Hawaii is at the center of the fight over genetically modified organisms (GMOs)—and the food people are eating all over the United States.
Because of Hawaii's favorable climate, plant breeders and food companies do huge amounts of research and seed development there, including modifying and transforming crops via all sorts of biotechnology. In 2013, two islands in the Aloha State passed legislation restricting GMO use and local and international activists are pushing for broader bans across the rest of the state. Anti-GMO activists say that the crops are potentially harmful and can contaminate the rest of Hawaii's agriculture.
Legislators are currently considering a bill that would mandate labeling on all foods with genetically engineered material, a move that critics claim would increase the cost of food in Hawaii even more (according to the U.S. Department of Agriculture, Hawaii already pays about 40 percent more for food than other states). Other states are also proposing GMO-labeling schemes because of the fears associated with such products. Connecticut and Maine, for instance, have already passed labeling laws, but they won't go into effect until after other states follow suit.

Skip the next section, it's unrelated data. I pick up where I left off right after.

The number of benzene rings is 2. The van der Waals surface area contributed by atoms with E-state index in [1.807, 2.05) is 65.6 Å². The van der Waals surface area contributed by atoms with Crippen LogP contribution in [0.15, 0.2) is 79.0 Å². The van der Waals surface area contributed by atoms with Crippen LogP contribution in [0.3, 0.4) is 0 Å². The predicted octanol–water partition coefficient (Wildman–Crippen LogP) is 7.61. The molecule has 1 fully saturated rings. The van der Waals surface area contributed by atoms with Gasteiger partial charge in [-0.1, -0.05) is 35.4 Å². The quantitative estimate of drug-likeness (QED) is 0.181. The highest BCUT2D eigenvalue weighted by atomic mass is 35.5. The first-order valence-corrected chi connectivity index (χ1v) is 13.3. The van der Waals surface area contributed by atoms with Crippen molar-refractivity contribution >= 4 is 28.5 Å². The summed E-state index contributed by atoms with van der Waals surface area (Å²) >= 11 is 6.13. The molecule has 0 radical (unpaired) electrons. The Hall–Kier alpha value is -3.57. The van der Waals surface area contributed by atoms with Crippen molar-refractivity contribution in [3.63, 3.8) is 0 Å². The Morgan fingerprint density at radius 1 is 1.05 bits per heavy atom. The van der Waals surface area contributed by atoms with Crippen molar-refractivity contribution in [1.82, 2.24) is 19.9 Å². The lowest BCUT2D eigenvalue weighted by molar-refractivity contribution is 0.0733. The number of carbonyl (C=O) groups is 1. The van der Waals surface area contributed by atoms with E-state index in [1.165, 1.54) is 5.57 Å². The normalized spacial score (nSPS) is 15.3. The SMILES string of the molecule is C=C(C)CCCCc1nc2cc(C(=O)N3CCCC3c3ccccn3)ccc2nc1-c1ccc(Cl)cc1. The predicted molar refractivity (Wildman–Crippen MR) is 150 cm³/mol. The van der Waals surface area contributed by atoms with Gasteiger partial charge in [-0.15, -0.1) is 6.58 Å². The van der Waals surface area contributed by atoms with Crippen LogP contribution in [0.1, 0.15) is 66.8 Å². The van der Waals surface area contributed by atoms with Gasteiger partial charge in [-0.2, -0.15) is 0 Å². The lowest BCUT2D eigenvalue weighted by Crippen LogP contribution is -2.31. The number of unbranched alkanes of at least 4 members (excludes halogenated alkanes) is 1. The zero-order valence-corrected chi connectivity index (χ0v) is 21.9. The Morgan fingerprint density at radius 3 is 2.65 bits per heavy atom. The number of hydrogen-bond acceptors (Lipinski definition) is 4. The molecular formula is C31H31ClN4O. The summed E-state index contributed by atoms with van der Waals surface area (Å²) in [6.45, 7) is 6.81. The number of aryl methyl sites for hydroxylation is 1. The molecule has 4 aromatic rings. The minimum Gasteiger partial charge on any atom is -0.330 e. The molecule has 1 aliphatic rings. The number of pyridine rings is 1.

The battle over GMOs will likely turn on questions of safety and property rights: Are GMO foods safe for human consumption? And who gets to decide how cropland is used—voters or landowners?
Reason TV traveled to Hawaii and reports on both issues.
For more on the situation in Hawaii—and the scientific consensus that GMO foods are absolutely safe to eat—read Reason Science Correspondent Ronald Bailey's story, "The Fable of Hawaiian Frankencorn." For Reason's coverage of GMOs, go here.
About 9 minutes.
Produced by Sharif Matar.
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